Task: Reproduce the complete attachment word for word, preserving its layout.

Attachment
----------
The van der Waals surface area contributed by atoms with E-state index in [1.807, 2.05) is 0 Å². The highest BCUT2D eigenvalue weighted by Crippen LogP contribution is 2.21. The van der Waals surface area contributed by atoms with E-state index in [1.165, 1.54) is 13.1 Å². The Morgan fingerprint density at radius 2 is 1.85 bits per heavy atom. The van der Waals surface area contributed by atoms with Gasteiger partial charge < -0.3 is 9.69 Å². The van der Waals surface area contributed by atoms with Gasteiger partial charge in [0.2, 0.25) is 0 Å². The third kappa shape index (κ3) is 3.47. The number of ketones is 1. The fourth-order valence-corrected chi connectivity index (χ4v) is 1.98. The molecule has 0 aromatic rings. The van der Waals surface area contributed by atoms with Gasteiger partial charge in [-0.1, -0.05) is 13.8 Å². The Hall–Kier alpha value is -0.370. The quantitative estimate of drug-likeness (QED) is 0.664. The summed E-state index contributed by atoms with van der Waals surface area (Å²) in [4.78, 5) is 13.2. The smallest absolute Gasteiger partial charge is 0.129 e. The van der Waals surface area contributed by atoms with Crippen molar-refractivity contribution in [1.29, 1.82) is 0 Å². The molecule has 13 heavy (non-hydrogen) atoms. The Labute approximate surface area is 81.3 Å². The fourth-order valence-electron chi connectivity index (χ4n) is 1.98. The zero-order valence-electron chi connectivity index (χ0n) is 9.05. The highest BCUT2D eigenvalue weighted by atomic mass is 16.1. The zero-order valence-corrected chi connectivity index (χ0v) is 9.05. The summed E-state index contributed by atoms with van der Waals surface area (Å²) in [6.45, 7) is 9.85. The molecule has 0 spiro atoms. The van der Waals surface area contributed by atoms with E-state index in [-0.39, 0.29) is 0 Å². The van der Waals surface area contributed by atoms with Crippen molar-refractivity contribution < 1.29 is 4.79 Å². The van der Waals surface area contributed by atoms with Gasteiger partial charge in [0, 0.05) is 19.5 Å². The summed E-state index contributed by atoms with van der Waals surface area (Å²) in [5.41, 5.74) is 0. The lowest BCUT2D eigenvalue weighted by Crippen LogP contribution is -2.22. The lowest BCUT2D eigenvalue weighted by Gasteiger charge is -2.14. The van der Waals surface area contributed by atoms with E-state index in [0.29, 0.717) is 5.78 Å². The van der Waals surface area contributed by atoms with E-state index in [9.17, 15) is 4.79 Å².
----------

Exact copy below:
The van der Waals surface area contributed by atoms with E-state index in [1.807, 2.05) is 0 Å². The highest BCUT2D eigenvalue weighted by Crippen LogP contribution is 2.21. The van der Waals surface area contributed by atoms with E-state index in [1.165, 1.54) is 13.1 Å². The Morgan fingerprint density at radius 2 is 1.85 bits per heavy atom. The van der Waals surface area contributed by atoms with Gasteiger partial charge < -0.3 is 9.69 Å². The van der Waals surface area contributed by atoms with Gasteiger partial charge in [0.2, 0.25) is 0 Å². The third kappa shape index (κ3) is 3.47. The number of ketones is 1. The fourth-order valence-corrected chi connectivity index (χ4v) is 1.98. The molecule has 0 aromatic rings. The van der Waals surface area contributed by atoms with Gasteiger partial charge in [-0.1, -0.05) is 13.8 Å². The Hall–Kier alpha value is -0.370. The quantitative estimate of drug-likeness (QED) is 0.664. The summed E-state index contributed by atoms with van der Waals surface area (Å²) in [4.78, 5) is 13.2. The smallest absolute Gasteiger partial charge is 0.129 e. The van der Waals surface area contributed by atoms with Crippen molar-refractivity contribution in [1.29, 1.82) is 0 Å². The molecule has 13 heavy (non-hydrogen) atoms. The Labute approximate surface area is 81.3 Å². The fourth-order valence-electron chi connectivity index (χ4n) is 1.98. The zero-order valence-electron chi connectivity index (χ0n) is 9.05. The highest BCUT2D eigenvalue weighted by atomic mass is 16.1. The zero-order valence-corrected chi connectivity index (χ0v) is 9.05. The summed E-state index contributed by atoms with van der Waals surface area (Å²) in [6.45, 7) is 9.85. The molecule has 0 spiro atoms. The van der Waals surface area contributed by atoms with E-state index in [-0.39, 0.29) is 0 Å². The van der Waals surface area contributed by atoms with Crippen molar-refractivity contribution < 1.29 is 4.79 Å². The van der Waals surface area contributed by atoms with Gasteiger partial charge in [0, 0.05) is 19.5 Å². The summed E-state index contributed by atoms with van der Waals surface area (Å²) in [5.41, 5.74) is 0. The lowest BCUT2D eigenvalue weighted by Crippen LogP contribution is -2.22. The lowest BCUT2D eigenvalue weighted by Gasteiger charge is -2.14. The van der Waals surface area contributed by atoms with E-state index in [0.29, 0.717) is 5.78 Å². The van der Waals surface area contributed by atoms with E-state index in [9.17, 15) is 4.79 Å².